Thursday, August 8, 2013

Mommy Guilt

Quite some time ago, okay like in May, I asked my readers to send me their rants, thoughts and suggestions for things to share.  I received the following thoughts from a man, nonetheless!  A very brave man, actually!  Since then, I have been thinking about it, mulling it over and agonizing about how to present it. Here's the message from my friend, let's see what you think:

Oh I have a rant, but since it's about girl issues, and I'm a big ugly boy, I'm still holding it in. Women are mean to new moms. If you eat , drink , you're going to cause damage to the fetus. If you don't have a natural childbirth, you're not a real mom.  Millions of women birthed without an epidural, you don't need one. If you don't have a home birth, your going to get a disease/infection/etc. Girls on the message boards know far more than the OB's and doctors that have been in practice for years. If you don't breastfeed, you're a bad mom. If you quit breastfeeding too early, you're a bad mom. If you send the child to spend the night somewhere else, that means you don't love him. Real moms use kanga-wraps and carry their babies everywhere. If you use scented wipes or diapers, you're poisoning your child.  Sorry. Too many pregnant women around, with too many other women giving the absolute best advice that she just haaaaas to follow.

Mommy guilt.

Ah, yes.  Mommy guilt.  It hits us all at some point.  And to be quite honest, it starts the minute that we find out we're pregnant. 
  • Did I drink any alcohol prior to finding out I was pregnant? 
  • Should I really be eating the lunch meat on my Subway sandwich? 
  • Oh, I shouldn't be drinking any caffeine. 
  • Wow, I really think that I should work out more during my pregnancy. 
  • What type of birth should I have? Hospital? Home birth? With or without meds?  Use a midwife or traditional OB/GYN? 
  • What type of paint should I use in painting the baby's room? 
  • Are the slats on the crib close enough together? Is the crib free of blankets, pillows and toys that could suffocate the baby?
  • Should I cloth diaper or use disposable?
  • Co-sleeping or in a crib?  Or in my room with a bassinet?
  • Should I be a baby carrying mom?
  • Should circumcision for my son be considered? Or is it necessary?
  • What about sleep training?  Do I soothe them when they cry or let them "cry it out"?
  • Should I breastfeed, bottle feed, or pump?
  • Do I quit my job to stay at home or find daycare and continue to work?
  • Is a C-section on the horizon for me?
I will stop here, because I could go on for days with the questions, doubts and guilt that ensues before the little darling even arrives. My "big ugly boy" friend makes a very valid point in his rant.  We second guess ourselves, question our own instincts and listen WAY to much to other women. 

I am guilty of this on both sides.  When I pregnant with both of mine, I second guessed everything I did or heard from other women, who had "been there, done that."  Instead of listening to my heart or using my own common sense, I let the ramblings of others make me feel inferior as a mother.  I agonized over everything from the C-section question to breastfeeding.  Those two things, alone, gave me the most mommy guilt that, to this day, still haunts me.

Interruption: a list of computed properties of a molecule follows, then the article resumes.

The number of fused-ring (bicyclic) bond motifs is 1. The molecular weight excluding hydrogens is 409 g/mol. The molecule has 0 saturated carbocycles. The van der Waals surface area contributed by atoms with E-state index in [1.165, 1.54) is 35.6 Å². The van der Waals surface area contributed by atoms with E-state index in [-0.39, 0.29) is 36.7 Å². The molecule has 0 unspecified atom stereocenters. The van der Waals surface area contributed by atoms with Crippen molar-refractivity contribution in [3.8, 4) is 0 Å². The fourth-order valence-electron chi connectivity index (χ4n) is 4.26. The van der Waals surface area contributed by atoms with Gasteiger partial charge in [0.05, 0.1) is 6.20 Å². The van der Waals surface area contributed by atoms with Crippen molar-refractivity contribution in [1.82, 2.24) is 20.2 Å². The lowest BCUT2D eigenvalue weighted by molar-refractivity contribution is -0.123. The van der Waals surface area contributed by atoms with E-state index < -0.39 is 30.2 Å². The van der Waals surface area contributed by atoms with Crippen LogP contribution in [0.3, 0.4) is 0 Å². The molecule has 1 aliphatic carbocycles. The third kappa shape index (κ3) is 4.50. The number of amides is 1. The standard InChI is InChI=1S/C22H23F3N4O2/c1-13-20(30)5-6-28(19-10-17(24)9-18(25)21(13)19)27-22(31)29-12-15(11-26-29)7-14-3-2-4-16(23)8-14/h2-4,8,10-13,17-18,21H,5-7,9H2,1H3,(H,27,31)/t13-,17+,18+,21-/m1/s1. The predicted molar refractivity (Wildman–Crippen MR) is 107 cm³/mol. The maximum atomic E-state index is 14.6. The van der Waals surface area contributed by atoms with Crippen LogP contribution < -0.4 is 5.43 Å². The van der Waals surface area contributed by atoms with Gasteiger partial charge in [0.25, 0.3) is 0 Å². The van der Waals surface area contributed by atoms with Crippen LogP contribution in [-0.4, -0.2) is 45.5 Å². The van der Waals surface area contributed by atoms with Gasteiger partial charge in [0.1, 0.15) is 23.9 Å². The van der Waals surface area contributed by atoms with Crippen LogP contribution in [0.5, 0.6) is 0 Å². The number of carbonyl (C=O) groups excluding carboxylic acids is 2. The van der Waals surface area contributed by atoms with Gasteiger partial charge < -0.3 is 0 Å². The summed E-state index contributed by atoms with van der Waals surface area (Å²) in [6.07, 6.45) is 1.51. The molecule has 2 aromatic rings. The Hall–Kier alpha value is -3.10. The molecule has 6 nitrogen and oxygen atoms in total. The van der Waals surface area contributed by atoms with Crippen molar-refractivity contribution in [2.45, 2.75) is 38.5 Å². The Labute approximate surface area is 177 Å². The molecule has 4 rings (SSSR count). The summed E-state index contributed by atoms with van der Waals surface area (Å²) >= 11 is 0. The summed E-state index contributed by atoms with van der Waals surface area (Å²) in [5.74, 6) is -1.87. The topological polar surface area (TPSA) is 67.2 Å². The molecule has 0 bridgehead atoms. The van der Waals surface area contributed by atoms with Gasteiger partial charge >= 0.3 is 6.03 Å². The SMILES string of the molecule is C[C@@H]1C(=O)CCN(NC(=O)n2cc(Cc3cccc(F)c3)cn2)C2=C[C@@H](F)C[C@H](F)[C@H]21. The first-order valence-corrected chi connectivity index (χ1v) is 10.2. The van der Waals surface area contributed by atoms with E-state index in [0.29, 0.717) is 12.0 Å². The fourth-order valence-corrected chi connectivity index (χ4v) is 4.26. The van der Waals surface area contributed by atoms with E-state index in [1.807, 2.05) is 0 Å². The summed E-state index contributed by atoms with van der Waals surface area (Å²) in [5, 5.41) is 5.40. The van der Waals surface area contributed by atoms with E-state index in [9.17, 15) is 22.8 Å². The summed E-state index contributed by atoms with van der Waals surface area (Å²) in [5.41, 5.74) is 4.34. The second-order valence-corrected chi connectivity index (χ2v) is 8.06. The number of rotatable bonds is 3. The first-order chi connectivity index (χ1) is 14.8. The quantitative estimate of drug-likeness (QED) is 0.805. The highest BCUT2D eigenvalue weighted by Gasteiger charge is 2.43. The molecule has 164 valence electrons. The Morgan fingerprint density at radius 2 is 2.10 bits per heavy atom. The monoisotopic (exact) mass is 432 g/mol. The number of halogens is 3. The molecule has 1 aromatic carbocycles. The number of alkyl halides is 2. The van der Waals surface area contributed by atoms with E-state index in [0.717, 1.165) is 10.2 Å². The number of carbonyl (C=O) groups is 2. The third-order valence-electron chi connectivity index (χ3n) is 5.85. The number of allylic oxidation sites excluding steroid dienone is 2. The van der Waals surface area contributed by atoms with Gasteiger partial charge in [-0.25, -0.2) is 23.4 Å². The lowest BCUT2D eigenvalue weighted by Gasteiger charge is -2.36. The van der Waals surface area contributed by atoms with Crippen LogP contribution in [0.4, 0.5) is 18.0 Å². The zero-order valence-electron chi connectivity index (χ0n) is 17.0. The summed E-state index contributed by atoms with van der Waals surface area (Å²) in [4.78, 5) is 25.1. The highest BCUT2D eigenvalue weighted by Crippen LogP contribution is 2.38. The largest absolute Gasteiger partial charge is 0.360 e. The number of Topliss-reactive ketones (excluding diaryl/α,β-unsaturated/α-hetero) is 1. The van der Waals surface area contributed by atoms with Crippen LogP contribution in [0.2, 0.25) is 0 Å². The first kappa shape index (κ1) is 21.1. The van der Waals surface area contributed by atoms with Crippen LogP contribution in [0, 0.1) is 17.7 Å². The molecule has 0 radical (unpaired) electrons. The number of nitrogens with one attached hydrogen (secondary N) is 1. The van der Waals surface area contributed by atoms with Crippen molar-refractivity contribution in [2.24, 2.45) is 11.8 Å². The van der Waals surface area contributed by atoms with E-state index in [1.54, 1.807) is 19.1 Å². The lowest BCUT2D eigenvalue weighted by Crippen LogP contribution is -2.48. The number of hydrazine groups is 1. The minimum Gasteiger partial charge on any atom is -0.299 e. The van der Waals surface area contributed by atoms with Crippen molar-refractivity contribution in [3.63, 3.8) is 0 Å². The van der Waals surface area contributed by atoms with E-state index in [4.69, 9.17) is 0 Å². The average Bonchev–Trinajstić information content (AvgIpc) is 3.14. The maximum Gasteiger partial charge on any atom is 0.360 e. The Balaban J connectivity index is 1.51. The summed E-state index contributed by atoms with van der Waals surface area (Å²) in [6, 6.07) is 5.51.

In the infancy of my motherhood, I was determined that I was going to be the mom that labored without an epidural, had a natural birth and breastfed until at least the first year. Ha! Maybe because I had such a set-in-stone vision of how motherhood would be, I suffered the worst mommy guilt and postpartum depression anyone could NOT ask for.  The one thing that I learned very early on was that, in spite of my efforts, my dreams of a drug free, natural birth with a baby that would breastfeed were laid in the hands of a very harsh mother, called Reality!

While my dreams of the mother I wanted to be crumbled around me, I did the worst thing any new mother can do.  I listened to people around me.  I let them pass passive-aggressive judgment on me.  I didn't speak up for myself and swallowed my pain and guilt.

I let an acquaintance that didn't even have kids at the time, say things to me about breastfeeding that cut the biggest hole in my heart, that I still have guilt about.  As I was struggling in my third week of unsuccessful breastfeeding, I mentioned my problems to this particular person and her never-having-done-it-herself responded with, "Maybe you're not trying hard enough.  You really have to be dedicated to it.  Breastfeeding is the most natural thing that your body can do." 

No shit?  Bitch, I couldn't BE trying any harder.  I have a baby attached to my boob 24/7 and I haven't slept in three weeks, don't talk to me about "not trying hard enough."  Sadly, this person is now working with birthing mothers as a doula.  Even more disappointing is that she is regularly a very sweet person and probably had no idea the effect her words had on me.  She had no idea of the PPD that I was going through and how my dreams had already been crushed by the C-section, use of medical intervention and breastfeeding issues.